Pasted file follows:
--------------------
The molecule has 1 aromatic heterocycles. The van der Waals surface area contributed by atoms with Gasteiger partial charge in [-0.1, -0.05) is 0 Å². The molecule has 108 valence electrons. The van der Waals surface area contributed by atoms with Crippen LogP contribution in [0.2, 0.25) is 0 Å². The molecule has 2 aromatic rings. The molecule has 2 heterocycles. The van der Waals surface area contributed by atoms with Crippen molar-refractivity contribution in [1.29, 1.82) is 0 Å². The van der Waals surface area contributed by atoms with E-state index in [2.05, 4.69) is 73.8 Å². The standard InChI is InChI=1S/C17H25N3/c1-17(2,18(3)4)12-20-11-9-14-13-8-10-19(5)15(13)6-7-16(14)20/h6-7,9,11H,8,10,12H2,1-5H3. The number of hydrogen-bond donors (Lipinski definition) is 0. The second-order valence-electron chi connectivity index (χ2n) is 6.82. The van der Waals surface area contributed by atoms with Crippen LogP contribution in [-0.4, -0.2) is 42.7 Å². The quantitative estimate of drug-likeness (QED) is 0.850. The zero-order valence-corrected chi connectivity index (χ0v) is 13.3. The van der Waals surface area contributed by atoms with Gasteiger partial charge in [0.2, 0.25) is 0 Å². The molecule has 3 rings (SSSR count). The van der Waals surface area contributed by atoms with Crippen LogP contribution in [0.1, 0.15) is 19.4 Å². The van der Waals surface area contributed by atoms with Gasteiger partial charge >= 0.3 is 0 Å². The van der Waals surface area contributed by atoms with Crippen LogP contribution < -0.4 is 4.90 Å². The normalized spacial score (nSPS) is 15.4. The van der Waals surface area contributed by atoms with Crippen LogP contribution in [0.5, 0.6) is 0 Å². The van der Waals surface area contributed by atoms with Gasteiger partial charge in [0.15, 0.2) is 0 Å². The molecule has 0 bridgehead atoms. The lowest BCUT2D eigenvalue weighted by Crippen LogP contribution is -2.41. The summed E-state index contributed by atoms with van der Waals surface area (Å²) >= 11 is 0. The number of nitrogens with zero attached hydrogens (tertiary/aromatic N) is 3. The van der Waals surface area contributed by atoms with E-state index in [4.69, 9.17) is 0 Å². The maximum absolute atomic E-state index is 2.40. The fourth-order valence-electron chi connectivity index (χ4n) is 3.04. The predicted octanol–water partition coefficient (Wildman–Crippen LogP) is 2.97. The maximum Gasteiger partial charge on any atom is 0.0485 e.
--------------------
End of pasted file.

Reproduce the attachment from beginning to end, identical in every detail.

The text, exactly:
The molecule has 1 aromatic heterocycles. The van der Waals surface area contributed by atoms with Gasteiger partial charge in [-0.1, -0.05) is 0 Å². The molecule has 108 valence electrons. The van der Waals surface area contributed by atoms with Crippen LogP contribution in [0.2, 0.25) is 0 Å². The molecule has 2 aromatic rings. The molecule has 2 heterocycles. The van der Waals surface area contributed by atoms with Crippen molar-refractivity contribution in [1.29, 1.82) is 0 Å². The van der Waals surface area contributed by atoms with E-state index in [2.05, 4.69) is 73.8 Å². The standard InChI is InChI=1S/C17H25N3/c1-17(2,18(3)4)12-20-11-9-14-13-8-10-19(5)15(13)6-7-16(14)20/h6-7,9,11H,8,10,12H2,1-5H3. The number of hydrogen-bond donors (Lipinski definition) is 0. The second-order valence-electron chi connectivity index (χ2n) is 6.82. The van der Waals surface area contributed by atoms with Crippen LogP contribution in [-0.4, -0.2) is 42.7 Å². The quantitative estimate of drug-likeness (QED) is 0.850. The zero-order valence-corrected chi connectivity index (χ0v) is 13.3. The van der Waals surface area contributed by atoms with Gasteiger partial charge in [0.2, 0.25) is 0 Å². The molecule has 3 rings (SSSR count). The van der Waals surface area contributed by atoms with Crippen LogP contribution in [0.1, 0.15) is 19.4 Å². The van der Waals surface area contributed by atoms with Gasteiger partial charge >= 0.3 is 0 Å². The van der Waals surface area contributed by atoms with Crippen LogP contribution < -0.4 is 4.90 Å². The normalized spacial score (nSPS) is 15.4. The van der Waals surface area contributed by atoms with Crippen LogP contribution in [0.5, 0.6) is 0 Å². The van der Waals surface area contributed by atoms with Gasteiger partial charge in [0.15, 0.2) is 0 Å². The molecule has 0 bridgehead atoms. The lowest BCUT2D eigenvalue weighted by Crippen LogP contribution is -2.41. The summed E-state index contributed by atoms with van der Waals surface area (Å²) >= 11 is 0. The number of nitrogens with zero attached hydrogens (tertiary/aromatic N) is 3. The van der Waals surface area contributed by atoms with E-state index in [4.69, 9.17) is 0 Å². The maximum absolute atomic E-state index is 2.40. The fourth-order valence-electron chi connectivity index (χ4n) is 3.04. The predicted octanol–water partition coefficient (Wildman–Crippen LogP) is 2.97. The maximum Gasteiger partial charge on any atom is 0.0485 e.